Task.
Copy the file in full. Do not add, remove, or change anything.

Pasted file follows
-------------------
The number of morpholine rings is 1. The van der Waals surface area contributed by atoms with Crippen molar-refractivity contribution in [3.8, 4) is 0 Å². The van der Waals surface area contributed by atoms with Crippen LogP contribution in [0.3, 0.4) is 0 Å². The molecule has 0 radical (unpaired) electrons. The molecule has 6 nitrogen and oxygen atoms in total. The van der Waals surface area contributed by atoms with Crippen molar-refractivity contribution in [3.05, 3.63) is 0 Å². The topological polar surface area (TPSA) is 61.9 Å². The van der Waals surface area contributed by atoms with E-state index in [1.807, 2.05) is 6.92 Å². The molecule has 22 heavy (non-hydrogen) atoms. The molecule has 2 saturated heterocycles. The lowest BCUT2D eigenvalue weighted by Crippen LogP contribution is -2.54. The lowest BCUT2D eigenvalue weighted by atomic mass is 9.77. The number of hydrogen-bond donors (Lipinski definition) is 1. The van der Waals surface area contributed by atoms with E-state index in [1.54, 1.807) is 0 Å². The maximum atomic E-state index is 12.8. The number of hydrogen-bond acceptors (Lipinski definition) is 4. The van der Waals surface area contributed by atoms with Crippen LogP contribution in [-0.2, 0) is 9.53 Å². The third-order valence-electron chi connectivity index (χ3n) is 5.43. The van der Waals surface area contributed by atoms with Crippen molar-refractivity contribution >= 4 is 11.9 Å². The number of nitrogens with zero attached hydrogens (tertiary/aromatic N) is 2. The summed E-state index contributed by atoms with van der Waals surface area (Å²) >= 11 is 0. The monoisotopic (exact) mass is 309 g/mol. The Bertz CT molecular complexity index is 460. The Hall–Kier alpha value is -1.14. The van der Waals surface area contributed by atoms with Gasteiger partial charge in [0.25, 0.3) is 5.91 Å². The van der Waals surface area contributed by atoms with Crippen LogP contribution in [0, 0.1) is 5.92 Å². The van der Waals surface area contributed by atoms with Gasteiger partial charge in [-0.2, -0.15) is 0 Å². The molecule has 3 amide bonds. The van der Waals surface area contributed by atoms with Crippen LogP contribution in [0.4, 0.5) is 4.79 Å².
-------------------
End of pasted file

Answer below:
The number of morpholine rings is 1. The van der Waals surface area contributed by atoms with Crippen molar-refractivity contribution in [3.8, 4) is 0 Å². The van der Waals surface area contributed by atoms with Crippen LogP contribution in [0.3, 0.4) is 0 Å². The molecule has 0 radical (unpaired) electrons. The molecule has 6 nitrogen and oxygen atoms in total. The van der Waals surface area contributed by atoms with Crippen molar-refractivity contribution in [3.05, 3.63) is 0 Å². The topological polar surface area (TPSA) is 61.9 Å². The van der Waals surface area contributed by atoms with E-state index in [1.807, 2.05) is 6.92 Å². The molecule has 22 heavy (non-hydrogen) atoms. The molecule has 2 saturated heterocycles. The lowest BCUT2D eigenvalue weighted by Crippen LogP contribution is -2.54. The lowest BCUT2D eigenvalue weighted by atomic mass is 9.77. The number of hydrogen-bond donors (Lipinski definition) is 1. The van der Waals surface area contributed by atoms with E-state index in [1.54, 1.807) is 0 Å². The maximum atomic E-state index is 12.8. The number of hydrogen-bond acceptors (Lipinski definition) is 4. The van der Waals surface area contributed by atoms with Crippen LogP contribution in [-0.2, 0) is 9.53 Å². The third-order valence-electron chi connectivity index (χ3n) is 5.43. The van der Waals surface area contributed by atoms with Crippen molar-refractivity contribution >= 4 is 11.9 Å². The number of nitrogens with zero attached hydrogens (tertiary/aromatic N) is 2. The summed E-state index contributed by atoms with van der Waals surface area (Å²) >= 11 is 0. The monoisotopic (exact) mass is 309 g/mol. The Bertz CT molecular complexity index is 460. The Hall–Kier alpha value is -1.14. The van der Waals surface area contributed by atoms with Gasteiger partial charge in [0.25, 0.3) is 5.91 Å². The van der Waals surface area contributed by atoms with Crippen LogP contribution in [0, 0.1) is 5.92 Å². The van der Waals surface area contributed by atoms with Gasteiger partial charge in [-0.2, -0.15) is 0 Å². The molecule has 3 amide bonds. The van der Waals surface area contributed by atoms with Crippen LogP contribution in [0.4, 0.5) is 4.79 Å².